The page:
DNS and Failover
Dryad's failover system is manage by MCNC. During outages of the primary Dryad server, the failover system re-routes traffic to a secondary server.
- Provide one way replication to a read only copy of the primary datadryad.org server
- Make replication as close to real time as possible
- Make failover to the secondary server and failback to the primary server automatic
This page focuses on the process for failover. For details about the servers that serve as primary and secondary, see WG:Server_Setup.
Failover is based on http HEAD requests. If the Dryad server returns a 200 status, the primary site is considered "up". If not, MCNC sends all new DNS requests to the secondary server until the primary server responds again. When the primary server successfully responds to a HEAD request, DNS lookups are reverted to point at the primary server.
What happens during a failure
- During a failure of the primary server, all datadryad.org requests go to the secondary server.
- Apache is configured on the secondary server to disallow logins or submission of data.
- The Dryad pages have login/submission features replaced with messages saying the feature is currently disabled.
- If users try to access a login/submission URL directly (e.g., using a link from an integrated journal), a static HTML page is displayed. This page explains that submissions are currently disabled.
Keeping secondary server in sync
- Dryad production at NCSU runs rsync every minute of everything in /opt except solr indices (unless the previous rsync run hasn't finished) to the failover system at Duke
- The failover system is running Bucardo which provides asynchronous database replication of the dryad_repo database from the primary server at NCSU to the secondary server at Duke
- Solr master-slave replication for solr indexes as per http://wiki.apache.org/solr/SolrReplication
- As member universities of MCNC, Duke and NCSU have free access to MCNC's Cisco GSS systems. These systems are redundant and very reliable. MCNC has configured the servers for DNS based failover from the primary to the secondary datadryad.org systems.
- All traffic between the two servers goes through IPSEC to encrypt all data transfer (and keep from getting blocked by the Duke Intrustion Prevention System)
- If IP addresses used for the failover change, contact MCNC - https://www.mcnc.org/support/contact.html They are a 24x7 operation so should always be reachable.
- To disable the failover, log into namecheap with the nescent account (password is in KeePass which Helpdesk and Sysadmin have access to) and change the DNS records for datadryad.org
- datadryad.org to an A record for 188.8.131.52
- www.datadryad.org to an A record for 184.108.40.206
- delete second NS record for www.datadryad.org
Forcing a failover
It is useful to force the failover system during upgrades and other system activity. This keeps the system readable as much as possible.
The failover system can be forced by blocking the MCNC's access to detect the primary server. On the primary server, enter these commands:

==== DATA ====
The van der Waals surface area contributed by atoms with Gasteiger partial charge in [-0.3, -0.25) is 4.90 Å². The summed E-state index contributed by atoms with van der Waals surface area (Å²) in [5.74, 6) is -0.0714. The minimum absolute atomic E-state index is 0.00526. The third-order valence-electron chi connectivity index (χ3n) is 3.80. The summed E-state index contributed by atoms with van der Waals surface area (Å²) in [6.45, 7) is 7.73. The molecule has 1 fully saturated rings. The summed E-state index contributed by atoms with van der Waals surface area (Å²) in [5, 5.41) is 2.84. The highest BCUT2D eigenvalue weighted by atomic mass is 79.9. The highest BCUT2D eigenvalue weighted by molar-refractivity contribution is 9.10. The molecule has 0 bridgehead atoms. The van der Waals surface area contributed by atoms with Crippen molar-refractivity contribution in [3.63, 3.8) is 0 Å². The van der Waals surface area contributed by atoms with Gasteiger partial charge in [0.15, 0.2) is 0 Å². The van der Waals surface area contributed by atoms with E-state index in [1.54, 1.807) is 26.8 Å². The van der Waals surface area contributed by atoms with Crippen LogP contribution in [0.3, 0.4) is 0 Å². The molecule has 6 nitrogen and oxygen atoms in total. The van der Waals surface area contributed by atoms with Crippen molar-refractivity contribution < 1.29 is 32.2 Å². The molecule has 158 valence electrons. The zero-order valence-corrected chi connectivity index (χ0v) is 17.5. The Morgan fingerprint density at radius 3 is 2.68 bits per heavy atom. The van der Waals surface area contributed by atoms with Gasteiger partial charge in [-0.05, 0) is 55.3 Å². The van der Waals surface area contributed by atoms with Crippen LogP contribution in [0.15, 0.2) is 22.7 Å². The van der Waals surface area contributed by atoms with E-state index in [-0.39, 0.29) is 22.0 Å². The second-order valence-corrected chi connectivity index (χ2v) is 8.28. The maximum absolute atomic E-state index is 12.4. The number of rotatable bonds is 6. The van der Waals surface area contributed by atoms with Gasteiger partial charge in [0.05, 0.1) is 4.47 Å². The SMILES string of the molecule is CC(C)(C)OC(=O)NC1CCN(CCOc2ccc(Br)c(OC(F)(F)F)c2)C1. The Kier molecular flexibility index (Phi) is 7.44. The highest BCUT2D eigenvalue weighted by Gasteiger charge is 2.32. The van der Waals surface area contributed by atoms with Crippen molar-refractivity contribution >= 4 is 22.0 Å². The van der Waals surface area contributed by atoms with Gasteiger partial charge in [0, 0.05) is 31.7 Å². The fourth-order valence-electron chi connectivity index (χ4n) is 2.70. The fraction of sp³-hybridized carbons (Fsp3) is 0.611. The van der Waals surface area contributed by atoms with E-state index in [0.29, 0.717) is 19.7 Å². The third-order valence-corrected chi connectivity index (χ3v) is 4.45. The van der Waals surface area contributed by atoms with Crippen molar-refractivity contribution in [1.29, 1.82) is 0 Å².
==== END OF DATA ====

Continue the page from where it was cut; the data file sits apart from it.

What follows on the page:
iptables -I INPUT -s 220.127.116.11 -j DROP iptables -I INPUT -s 18.104.22.168 -j DROP
To restorce MCNC's access to the primary server, type:
Ideas for improvement:
- If we don't want to depend on a third party like MCNC or want more extensive "health" checks, we could set up a virtual machine (or two) at a cloud host such as EC2 and use it for failover. This would allow for more extensive testing of the primary site in order to trigger a failover. I have used this in the past (http://cbonte.github.com/haproxy-dconv/configuration-1.4.html#4-http-check expect) and it can trigger failover based on a string in the HTTP response similar to our current Nagios heath checks. This would also be inexpensive ($50-$100/month) as the virtual machines could be very small such as EC2 micro instances. Large data transfers could go directly to the primary server rather than through the load balancer and thus would not count against any bandwidth quotas.
- Rather than rsync, we could use something like glusterfs for real time file replication. This would require extensive testing and be much more complex, but is a mature technology and widely used - http://www.gluster.org/community/documentation/index.php/Gluster_3.2:_Managing_GlusterFS_Geo-replication. I am have been using glusterfs on 8 old DSCR nodes we used for OpenSim.
- If we want to stick with MCNC or another failover service using HTTP status for heath checks, we could set up Nagios health checks of the production site that would shut down Apache and trigger a failover if a certain string is not on the website.
- Make the failover site read/write. If we control the failover process, we could make the secondary server read/write. Before we would switch back to the primary, we could sync files and the database back from the secondary to the primary. This would involve some down time and more complication, but it doable.
These items could be synced on a weekly basis or when needed:
rsync -ahW --progress --stats --delete --exclude 'largeFilesToDeposit/' --exclude 'memcpu_dump/' /home/ dryad-dev.nescent.org:/home/
#after changes to production configuration
rsync -ahW --progress --stats --delete --exclude 'access.log*' --exclude 'tivoli/' --exclude 'log/' /opt/ dryad-dev.nescent.org:/opt/
rsync -ahW --progress --stats --delete /usr/local/apache-tomcat-6.0.33/ dryad-dev.nescent.org:/usr/local/apache-tomcat-6.0.33/
rsync -ahW --progress --stats --delete --exclude='logs/' --exclude='temp/' --exclude='newrelic/' /var/tomcat/ dryad-dev.nescent.org:/var/tomcat/
rsync -ahW --progress --stats --delete /usr/java/ dryad-dev.nescent.org:/usr/java/
rsync -ahW --progress --stats --delete /var/www/dryad/ dryad-dev.nescent.org:/var/www/dryad/
#only run during setup
#rsync -avhW --progress --stats --delete /etc/httpd/ dryad-dev.nescent.org:/etc/httpd/